Tuesday, August 24, 2010

Prairie Petals

I was blessed this summer to travel back to North Dakota with my youngest daughter, Rebekah. 

I was born in ND, but my family moved to Montana shortly after, and I didn't return again until 8th grade.  High school was a painful experience and after Graduation, I knew I would never live in my hometown again.

But, not only was I born in ND, I was born-again in ND my freshman year of college at the University of North Dakota. The Lord began a healing and maturing work in my heart that He has faithfully continued.

I have returned rarely to visit, I have maintained a few precious friendships, and I have learned to look back and see the Lord's guidance, presence and purpose through all those difficult times.

Despite the pain and the confusion of those years, I have always loved the prairie and the people of North Dakota.  Join me in the healing journey back...


While driving that last two lane highway north to my hometown, I noticed the ditches were filled with beautiful flowers. Yellow, white, purple, and orange blooms decorated the ditches in the spots not filled with cattails.

If I hadn't been in such a hurry to get to my friend's farm, I would have stopped to pick a bouquet.  Their beauty just delighted and enticed me. 

But, I knew deep in my heart she wouldn't see the beauty I saw, not because she doesn't appreciate beauty, but because she is a farmer.

She sees weeds for what they truly are- plants that would eventually destroy if not destroyed.

She and her husband, Tom, purchased her family farm and have continued the wonderfully agonizing career both grew up with. Those "flowers"  infiltrate their wheat, canola and bean fields and they exert much sweat and money to battle against them.

They added a fleeting moment of beauty to my life, but hours of agony to hers.

There are the famous thistles you can't pull without leather gloves.

This one makes most people sneeze, wheeze,
blow their nose and wipe their eyes.

Don't let the pure white blooms,

or the delicate petals fool you.

Each bloom that dies produces more seed,
which causes more blooms,
which causes more seed.

Local legend says a woman brought the first
Fairdale daisies to the area to add beauty to her garden.
Even flowers, when they spread like wildfire in farmers' fields,
are considered weeds.

Farmers daily fight the curse of Adam.

Genesis 3:17-19

Cursed is the ground for your sake:
In toil you shall eat of it
All the days of your life.

Both thorns and thistles it shall bring forth for you,
And you shall eat the herb of the field.

In the sweat of your face you shall eat bread
Till you return to the ground,
For out of it you were taken;
For dust you are,
And to dust you shall return.”

 At first, when I drove through ND and saw those ditches filled with weeds, and the patches of  the curse dotting grain fields, I saw beauty. I had to be reminded that they are noxious weeds and the farmers can't be fooled by outward enticement of the colorful blooms, they must kill them.

Then, I saw spiritual beauty.  Those prairie weeds represented all things I once considered beautiful and enticing, but the Lord saw them correctly as sin.

 The curse of sin given to Adam's race has been conquered by the resurrection of the Lord Jesus Christ. 

I am proof.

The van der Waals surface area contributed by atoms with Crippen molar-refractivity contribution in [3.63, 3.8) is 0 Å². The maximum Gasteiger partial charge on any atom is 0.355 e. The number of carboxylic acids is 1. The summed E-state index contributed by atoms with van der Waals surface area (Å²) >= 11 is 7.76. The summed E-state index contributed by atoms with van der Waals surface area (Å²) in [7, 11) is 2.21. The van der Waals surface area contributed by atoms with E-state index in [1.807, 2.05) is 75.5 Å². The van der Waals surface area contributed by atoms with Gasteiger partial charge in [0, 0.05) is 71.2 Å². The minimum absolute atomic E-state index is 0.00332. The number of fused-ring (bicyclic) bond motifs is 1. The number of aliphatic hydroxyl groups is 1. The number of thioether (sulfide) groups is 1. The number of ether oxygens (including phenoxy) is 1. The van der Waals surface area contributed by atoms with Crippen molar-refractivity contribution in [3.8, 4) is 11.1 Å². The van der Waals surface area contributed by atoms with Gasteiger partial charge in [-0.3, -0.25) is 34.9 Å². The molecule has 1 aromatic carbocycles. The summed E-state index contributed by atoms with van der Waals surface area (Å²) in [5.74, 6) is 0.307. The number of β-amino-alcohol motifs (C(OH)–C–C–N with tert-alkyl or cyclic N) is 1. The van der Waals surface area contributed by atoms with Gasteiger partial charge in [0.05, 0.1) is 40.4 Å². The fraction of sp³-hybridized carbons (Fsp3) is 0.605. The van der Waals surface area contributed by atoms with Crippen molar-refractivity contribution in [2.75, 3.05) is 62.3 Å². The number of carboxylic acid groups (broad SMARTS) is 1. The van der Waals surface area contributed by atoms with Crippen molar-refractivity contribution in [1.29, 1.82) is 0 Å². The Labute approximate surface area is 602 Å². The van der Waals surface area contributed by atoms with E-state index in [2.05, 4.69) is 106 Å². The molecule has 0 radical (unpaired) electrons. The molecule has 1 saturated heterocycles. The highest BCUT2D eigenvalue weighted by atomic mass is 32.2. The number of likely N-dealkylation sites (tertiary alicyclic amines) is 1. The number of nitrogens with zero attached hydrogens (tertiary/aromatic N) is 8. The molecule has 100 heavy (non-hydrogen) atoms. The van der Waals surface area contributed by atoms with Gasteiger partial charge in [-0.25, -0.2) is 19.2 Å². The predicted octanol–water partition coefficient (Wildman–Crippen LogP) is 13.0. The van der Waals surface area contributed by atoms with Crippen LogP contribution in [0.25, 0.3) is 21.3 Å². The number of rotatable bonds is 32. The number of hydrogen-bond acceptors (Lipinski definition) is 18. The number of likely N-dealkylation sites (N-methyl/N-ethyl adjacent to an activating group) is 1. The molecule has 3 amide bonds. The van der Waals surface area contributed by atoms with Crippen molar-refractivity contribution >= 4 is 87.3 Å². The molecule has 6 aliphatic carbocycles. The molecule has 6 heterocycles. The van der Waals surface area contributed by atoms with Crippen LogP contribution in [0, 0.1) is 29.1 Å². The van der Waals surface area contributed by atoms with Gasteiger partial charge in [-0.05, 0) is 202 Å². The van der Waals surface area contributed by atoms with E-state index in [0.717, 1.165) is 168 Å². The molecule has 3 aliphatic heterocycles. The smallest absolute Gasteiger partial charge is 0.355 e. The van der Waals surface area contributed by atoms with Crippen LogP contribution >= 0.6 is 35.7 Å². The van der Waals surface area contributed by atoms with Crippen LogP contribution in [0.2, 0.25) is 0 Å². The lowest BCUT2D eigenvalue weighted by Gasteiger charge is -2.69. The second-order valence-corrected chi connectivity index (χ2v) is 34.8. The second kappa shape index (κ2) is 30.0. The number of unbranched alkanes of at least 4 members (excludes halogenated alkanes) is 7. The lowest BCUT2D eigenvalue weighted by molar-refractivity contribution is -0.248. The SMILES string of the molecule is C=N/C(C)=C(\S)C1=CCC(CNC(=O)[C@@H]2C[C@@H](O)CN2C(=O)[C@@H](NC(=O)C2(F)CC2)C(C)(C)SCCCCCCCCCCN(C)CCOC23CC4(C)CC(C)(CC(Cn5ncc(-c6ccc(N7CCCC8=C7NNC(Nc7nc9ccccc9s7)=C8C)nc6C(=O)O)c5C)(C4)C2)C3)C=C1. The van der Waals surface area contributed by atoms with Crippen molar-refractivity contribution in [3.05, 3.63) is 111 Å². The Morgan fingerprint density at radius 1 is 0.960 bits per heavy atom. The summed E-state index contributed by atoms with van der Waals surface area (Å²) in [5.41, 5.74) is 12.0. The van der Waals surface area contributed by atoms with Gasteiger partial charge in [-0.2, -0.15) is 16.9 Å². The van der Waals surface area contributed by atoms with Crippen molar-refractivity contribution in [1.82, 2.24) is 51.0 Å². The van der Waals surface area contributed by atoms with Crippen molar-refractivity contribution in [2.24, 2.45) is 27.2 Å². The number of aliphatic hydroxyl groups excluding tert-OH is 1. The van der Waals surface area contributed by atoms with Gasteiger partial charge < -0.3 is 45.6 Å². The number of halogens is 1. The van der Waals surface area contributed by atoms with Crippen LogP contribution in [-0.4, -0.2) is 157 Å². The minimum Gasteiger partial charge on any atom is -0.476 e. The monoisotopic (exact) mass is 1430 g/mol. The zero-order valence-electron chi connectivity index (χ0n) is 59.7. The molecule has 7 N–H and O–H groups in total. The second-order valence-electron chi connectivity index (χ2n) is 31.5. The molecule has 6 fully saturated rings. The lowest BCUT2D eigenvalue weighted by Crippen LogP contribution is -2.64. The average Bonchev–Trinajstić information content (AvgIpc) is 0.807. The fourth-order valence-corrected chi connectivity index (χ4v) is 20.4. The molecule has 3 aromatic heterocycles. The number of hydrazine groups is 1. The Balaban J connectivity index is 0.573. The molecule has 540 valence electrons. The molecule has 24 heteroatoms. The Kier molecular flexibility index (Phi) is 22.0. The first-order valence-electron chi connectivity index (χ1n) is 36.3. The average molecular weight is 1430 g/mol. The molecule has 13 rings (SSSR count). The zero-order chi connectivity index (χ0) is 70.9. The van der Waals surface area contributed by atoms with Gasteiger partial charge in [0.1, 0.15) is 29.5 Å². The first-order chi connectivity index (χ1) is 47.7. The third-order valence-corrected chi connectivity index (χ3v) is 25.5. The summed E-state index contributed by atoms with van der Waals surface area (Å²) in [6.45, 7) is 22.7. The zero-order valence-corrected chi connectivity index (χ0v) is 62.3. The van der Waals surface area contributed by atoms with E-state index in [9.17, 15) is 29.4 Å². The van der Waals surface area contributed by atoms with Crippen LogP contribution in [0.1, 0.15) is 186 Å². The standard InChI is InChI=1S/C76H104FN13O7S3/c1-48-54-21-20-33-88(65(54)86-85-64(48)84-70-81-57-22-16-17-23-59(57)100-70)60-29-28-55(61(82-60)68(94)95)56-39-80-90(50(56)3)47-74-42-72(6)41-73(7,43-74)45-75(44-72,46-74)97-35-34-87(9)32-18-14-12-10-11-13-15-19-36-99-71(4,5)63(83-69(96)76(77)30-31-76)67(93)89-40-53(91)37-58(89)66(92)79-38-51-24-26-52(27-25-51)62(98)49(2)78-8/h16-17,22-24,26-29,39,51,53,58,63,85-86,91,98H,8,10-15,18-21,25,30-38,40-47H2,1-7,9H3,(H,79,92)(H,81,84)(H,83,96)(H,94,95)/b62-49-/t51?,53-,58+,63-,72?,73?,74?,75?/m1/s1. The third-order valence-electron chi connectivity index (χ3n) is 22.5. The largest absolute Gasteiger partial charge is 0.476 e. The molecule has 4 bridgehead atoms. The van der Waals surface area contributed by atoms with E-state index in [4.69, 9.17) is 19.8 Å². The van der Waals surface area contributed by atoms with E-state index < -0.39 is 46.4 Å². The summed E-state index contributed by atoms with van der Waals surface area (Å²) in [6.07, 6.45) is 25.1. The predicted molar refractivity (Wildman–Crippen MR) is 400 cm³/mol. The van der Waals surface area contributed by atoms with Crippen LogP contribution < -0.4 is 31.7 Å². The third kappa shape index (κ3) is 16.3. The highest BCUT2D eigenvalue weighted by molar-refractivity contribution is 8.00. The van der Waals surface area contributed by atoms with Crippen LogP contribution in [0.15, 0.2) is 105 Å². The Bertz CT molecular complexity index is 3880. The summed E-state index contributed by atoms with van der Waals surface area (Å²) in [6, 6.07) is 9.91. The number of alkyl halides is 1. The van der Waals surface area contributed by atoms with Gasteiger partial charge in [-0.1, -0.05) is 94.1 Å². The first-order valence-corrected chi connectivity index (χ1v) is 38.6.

When I got saved at 18, the Lord graciously forgave me my sins and cleared the field of my heart from thorns and thistles. Sins that once looked so beautiful to me, were revealed to be the useless weeds.

And with the seed, the Word of God, planted daily in my heart, He has helped me to bear fruit. The Holy Spirit helps the harvest to be more bountiful, by showing me when weeds of sin have once again taken root in my heart.

Yea, even weeds  preach a message of promised redemption to a fallen world.

Maybe I should have picked a bouquet after all.  That would have been that many less weeds blowing their seed into Tom and Janet's fields.

next read Prairie Path


  1. God is good!
    North Dakota always sounds like a gorgeous area of your country. It is true though that the thorns and thistle grow in even the nicest looking places. So thankful the Lord has called and saved us!
    Lovely pics, Mindy.

  2. Interesting . . . a plowed field with NO weeds, will always turn back to its orginal state: full of weeds - may we be plowing our "own" ground daily to keep the weeds out.

  3. What beautiful weed pictures and a lovely word to bind them to our hearts.

    How are you my friend?

    mama to 8
    one homemade and 7 adopted

  4. Kimmie, I think I just found you blog hopping about a year ago. I loved your faith in the Lord Jesus and your love for your family, and just wanted to be your friend. :) I can't even remember which bloggy friend we have in common, but your honest faith and contagious joy have added to my life.

  5. I have never been to North Dakota, but when I was a kid, my mother always sang "Take me back to the black hills, the black hills of Dakota, to the beautiful Indian country that I love....."

  6. Thanks for sending me the link to your prairie blog! We are not done with harvest yet but have a rain break and I've been so busy trying to catch up on everything that I haven't checked in lately. I also figured you'd let me know when I was in the "spotlight". Thanks for coming to visit. It was a great time. Seems like HS was just yesterday. And you are so right about the weeds, but I do try to enjoy their beauty, especially when they are in the neighbors fields and not mine. :)


Thank you so much for dropping by my blog. Your encouraging comments are much appreciated. I love hearing from others.

Note: Only a member of this blog may post a comment.